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Pitt

Alex Bookser and his band of blockers give Pitt punch on the ground

Jerry DiPaola
| Wednesday, Oct. 10, 2018, 2:09 p.m.

Pitt senior offensive tackle Alex Bookser wasn’t mad at anyone else, just himself.

He had allowed a strip sack of quarterback Kenny Pickett on Saturday, leading to a fumble that Syracuse recovered with the game on the line in the fourth quarter. Retreating to the Pitt sideline, Bookser’s teammates saw what appeared to be their co-captain talking to himself.

He doesn’t make a habit of it, but this time it had a purpose and a result.

“I snapped on myself and people were looking around, saw me talking to myself and they said, 'Well, (we) gotta go.’

“It was my first strip sack. I took it on myself a little bit. I don’t want to be the guy that lost us the game. (He told teammates), 'It’s on us as an O-line, it’s on us as an offense, let’s go win this game.’ ”

And so they did. After Syracuse scored to take a seven-point lead, Pitt ran the ball on 17 of 18 snaps to record a touchdown and a field goal and force an overtime period that led to a Pitt victory.

The coaching staff put the game on the shoulders of running backs Qadree Ollison and Darrin Hall, fullback George Aston and the offensive linemen, led by first-year line coachDave Borbely. Don’t underestimate Aston’s contributions. He has only 12 receptions and one carry, but Borbely likes having him lead the way on running plays.

“He’s the best fullback I’ve been around,” said Borbely, who’s coached college football since 1981. “He was killing those (Syracuse) guys. He blew 94 (defensive end Alton Robinson) up. I felt bad for him.”

Borbely’s chief responsibility is the offensive linemen, and his lessons are starting to take hold.

“The biggest challenge,” he said, “has been adapting to new techniques, new terminology. It was all brand new for them. It takes a while to get that into your DNA and get it internalized. I think we’re doing a pretty good with it right now.

“Blocking is about space and angles and they’re starting to understand that. That was kind of a foreign concept to them when I got here.”

Pickett was sacked two other times Saturday, and Borbely knew precisely what happened on all three.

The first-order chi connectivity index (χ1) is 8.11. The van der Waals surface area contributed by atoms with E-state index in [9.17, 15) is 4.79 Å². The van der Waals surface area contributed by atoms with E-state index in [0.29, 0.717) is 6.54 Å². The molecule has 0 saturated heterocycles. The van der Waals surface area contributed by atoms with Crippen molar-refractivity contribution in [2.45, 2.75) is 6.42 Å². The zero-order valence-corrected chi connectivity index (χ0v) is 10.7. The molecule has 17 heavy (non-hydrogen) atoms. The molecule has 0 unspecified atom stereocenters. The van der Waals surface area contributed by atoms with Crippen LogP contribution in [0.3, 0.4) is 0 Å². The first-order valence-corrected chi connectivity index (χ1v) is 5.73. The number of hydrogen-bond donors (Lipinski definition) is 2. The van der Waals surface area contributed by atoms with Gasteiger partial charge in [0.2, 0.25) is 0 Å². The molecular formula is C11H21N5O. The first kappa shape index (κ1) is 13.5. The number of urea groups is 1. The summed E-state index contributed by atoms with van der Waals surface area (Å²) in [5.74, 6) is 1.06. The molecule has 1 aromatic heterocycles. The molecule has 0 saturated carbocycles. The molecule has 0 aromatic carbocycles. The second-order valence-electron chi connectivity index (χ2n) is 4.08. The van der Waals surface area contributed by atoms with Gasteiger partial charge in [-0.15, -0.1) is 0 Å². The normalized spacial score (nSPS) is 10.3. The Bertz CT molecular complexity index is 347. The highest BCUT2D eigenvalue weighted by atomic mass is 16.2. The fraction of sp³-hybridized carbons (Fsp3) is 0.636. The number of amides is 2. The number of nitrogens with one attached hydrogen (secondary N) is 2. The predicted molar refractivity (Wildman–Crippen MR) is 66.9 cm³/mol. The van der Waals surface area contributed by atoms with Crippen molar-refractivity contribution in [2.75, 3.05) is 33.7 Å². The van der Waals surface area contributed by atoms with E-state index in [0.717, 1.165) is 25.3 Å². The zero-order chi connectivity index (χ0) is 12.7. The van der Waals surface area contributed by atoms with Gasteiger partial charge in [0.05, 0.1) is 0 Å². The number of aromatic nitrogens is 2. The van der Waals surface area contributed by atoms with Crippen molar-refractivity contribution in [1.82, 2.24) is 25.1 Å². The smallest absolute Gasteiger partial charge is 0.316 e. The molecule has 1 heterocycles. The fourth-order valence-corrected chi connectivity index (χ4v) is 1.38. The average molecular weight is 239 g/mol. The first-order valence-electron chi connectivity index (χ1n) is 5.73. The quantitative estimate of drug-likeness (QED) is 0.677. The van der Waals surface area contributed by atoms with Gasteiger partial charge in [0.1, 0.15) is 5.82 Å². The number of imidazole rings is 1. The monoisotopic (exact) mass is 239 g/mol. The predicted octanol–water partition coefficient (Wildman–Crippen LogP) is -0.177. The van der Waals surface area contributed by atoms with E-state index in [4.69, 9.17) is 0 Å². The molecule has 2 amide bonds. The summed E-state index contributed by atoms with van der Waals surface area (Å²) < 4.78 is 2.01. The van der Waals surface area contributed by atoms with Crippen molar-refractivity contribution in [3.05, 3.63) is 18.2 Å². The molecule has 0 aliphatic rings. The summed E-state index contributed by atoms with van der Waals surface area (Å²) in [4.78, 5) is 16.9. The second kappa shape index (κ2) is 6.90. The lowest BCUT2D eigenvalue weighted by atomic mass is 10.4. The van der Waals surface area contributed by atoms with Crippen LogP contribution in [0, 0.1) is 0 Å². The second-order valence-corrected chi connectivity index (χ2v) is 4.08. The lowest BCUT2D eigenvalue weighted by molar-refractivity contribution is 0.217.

“(Tight end) Tyler Sear gave one up, the (pass rusher) was so wide he struggled to get out there,” Borbely said.

“The one that Bookser gave up was simply a matter of angles. He needed to kick one more time to really hold his square relative to the defender and he didn’t, and he gave up a short edge to the quarterback.”

Borbely could excuse those two; he said there was no excuse for the third, given up by backup lineman Bryce Hargrove.

“The one Hargrove gave up was just a complete bust, which is why, frankly, you didn’t see him back (in the game), other than in the wildcat package,” Borbely said. “I talked to him in front of the group about it. It was too lackadaisical for me.

“We’d worked it all week, to give that up on a mental error was inexcusable to me. But I don’t stay mad very long.”

Hargrove returned to help provide protection on three wildcat runs, including two touchdowns by Hall.

Entering the second half of the season, Borbely said it’s time for his unit to come together.

“I told them at the beginning of October, we should really start to hit our stride in terms of understanding and playing fast and no hesitation,” he said.

He believes they will respond. “They’re extremely bright, they study really hard,” he said.

When he gives his video tests Thursdays and Friday, he wants to hear more than “I block the end.” The answers must detailed and includes techniques necessary to neutralize the defensive linemen.

“In the spring, we weren’t very good and it was slow going then,” Borbely said. “It’s a process with that group. Some of it is the same that probably was taught. 'Oh, yeah, he’s calling it apples and last year it was oranges.’

“They just have to mentally convert.

“We’re better than we were when we started, we’re not as good as we’re going to be when we play Miami or get to a bowl game (at the end of the season),” he said. “Hopefully, that’s enough. It won’t take a super-human effort; it will take a great effort. An effort similar to what they did last week.”

Borbely plays a key role in planning the run game each week, working in tandem with tight end and running back coaches Tim Salem and Andre Powell.

Offensive coordinator Shawn Watson gets involved, too, in his own way. “Usually yelling at me on Tuesday, 'This isn’t going to work,’ ” Borbely said. “We just need to rep it out.”

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Jerry DiPaola is a Tribune-Review staff writer. You can contact Jerry at jdipaola@tribweb.com or via Twitter @JDiPaola_Trib.

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